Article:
last week in Greece, when I couldn't open my eyes because the sun was in my face. I can't bring myself to Greece again, at least not until I've saved up for a few months, but I can bring a tiny bit of Greece to me.
Fava is a Greek dip much like the more popularly known hummus, just that it's made with the a variety of the humble yellow split pea, instead of chickpeas. Santorini fava is apparently superior in taste, colour and texture and hence a must-have on the island, and we had it with yummy toasted pita bread. Here in London, I can only settle for the yellow split peas from the Indian grocer's down the road, and toasted stale bread (it was good sourdough bread though, a Hoxton rye from Saturday's shift at the farmer's market).
1 cup of yellow split peas
slightly more than 2 cups of water
1 red onion, chopped finely
juice of 1/2 a lemon
unrefined sea salt
good drizzle of your favourite extra virgin olive oil
parsley, to garnish
toasted pita/bread (I actually really liked dipping crusty sourdough toast into this)
handful of button or chestnut mushrooms
1. Wash the split peas well. I also soaked them overnight which helps to make them more digestible and reduces the 'active' cooking time the next day, though they do cook up pretty easily anyway.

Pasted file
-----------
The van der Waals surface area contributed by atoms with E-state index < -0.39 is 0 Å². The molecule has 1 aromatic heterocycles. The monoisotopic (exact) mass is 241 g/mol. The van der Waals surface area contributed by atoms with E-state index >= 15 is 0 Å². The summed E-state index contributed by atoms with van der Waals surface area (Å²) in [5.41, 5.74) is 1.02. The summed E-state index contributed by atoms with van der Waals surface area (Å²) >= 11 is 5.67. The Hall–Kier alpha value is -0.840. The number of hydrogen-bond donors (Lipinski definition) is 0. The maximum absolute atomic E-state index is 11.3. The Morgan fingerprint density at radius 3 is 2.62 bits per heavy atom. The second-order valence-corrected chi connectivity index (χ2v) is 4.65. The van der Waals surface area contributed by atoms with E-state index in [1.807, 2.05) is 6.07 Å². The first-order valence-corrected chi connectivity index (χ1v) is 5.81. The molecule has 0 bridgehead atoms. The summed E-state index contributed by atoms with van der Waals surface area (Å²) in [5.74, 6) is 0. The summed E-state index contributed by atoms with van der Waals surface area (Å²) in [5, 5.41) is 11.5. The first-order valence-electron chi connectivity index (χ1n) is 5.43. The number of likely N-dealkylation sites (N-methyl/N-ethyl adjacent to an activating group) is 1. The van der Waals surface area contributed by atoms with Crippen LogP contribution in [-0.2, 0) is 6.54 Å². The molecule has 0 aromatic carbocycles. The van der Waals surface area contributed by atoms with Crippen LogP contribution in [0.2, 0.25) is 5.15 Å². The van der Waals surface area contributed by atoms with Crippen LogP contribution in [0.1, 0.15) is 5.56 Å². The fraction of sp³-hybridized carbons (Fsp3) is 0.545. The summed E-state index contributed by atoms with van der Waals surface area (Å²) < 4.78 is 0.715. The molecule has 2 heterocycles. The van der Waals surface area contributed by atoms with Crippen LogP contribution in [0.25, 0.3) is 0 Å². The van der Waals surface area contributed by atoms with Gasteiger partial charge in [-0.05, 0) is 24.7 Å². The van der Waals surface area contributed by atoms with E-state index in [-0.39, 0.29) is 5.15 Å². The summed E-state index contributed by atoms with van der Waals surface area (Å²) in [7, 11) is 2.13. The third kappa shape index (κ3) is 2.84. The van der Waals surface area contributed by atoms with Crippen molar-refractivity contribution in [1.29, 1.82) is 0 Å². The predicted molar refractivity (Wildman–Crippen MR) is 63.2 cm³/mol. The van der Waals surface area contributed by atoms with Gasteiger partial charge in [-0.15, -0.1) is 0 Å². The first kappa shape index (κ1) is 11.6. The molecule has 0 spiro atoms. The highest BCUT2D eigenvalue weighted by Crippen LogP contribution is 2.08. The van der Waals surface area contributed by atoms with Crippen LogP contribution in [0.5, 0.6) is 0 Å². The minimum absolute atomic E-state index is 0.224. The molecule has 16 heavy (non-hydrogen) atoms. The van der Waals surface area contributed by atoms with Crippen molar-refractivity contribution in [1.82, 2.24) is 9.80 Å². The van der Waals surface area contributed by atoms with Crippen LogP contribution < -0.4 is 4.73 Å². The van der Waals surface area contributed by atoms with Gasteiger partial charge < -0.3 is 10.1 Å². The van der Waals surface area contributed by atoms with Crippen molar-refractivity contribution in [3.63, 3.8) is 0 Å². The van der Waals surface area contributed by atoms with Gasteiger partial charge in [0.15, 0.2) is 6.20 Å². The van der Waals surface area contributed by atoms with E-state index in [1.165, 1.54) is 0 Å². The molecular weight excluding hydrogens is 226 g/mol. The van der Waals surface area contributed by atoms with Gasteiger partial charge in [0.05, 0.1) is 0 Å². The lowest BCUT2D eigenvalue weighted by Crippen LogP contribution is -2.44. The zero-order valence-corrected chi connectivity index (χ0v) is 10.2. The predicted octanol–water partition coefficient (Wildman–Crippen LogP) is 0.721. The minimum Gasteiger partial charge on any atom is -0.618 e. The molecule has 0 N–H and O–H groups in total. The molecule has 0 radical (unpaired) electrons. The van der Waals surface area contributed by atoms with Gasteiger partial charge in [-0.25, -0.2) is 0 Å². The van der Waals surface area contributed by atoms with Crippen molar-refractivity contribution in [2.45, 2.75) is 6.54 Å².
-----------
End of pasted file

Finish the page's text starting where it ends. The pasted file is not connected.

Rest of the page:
2. Bring the split peas to a boil, removing any froth on the top, and add half of the onions to the pot, and then let simmer steadily till most of the water has been absorbed and the split peas are now soft and mushy.
3. Season now (too soon and it will never soften), and add the evoo and lemon juice, and mash using the back of a wooden spoon for a more rustic, textured fava. Or if you prefer a smooth puree, use a blender.
4. Serve, making a little well in the middle to hold the rest of the onions, a sprig of parsley, and another good drizzle of evoo. Dip bread in and enjoy!
Or, for stuffed mushrooms,
5. Pop the stems from the mushrooms, and toss the mushrooms with olive oil and a pinch of sea salt. Stuff the cavity with as much fava as you can, I also sprinkled some thyme over, and then bake in a 180 degrees celsius oven for about 25 min, or till the mushrooms are cooked and release their juices, and the stuffing gets crusty.
This recipe makes quite a lot of fava, more than enough for a couple of slices of toast, which was why I decided to stuff the extra into a few large button mushrooms lurking in the fridge. Really simple, but it turned out surprisingly delicious. The edges of the stuffing crisped up beautifully, while the insides remained soft and creamy inside the juicy mushrooms. I would happily do an "up-size" version with fat and meaty portobello mushrooms the next time round.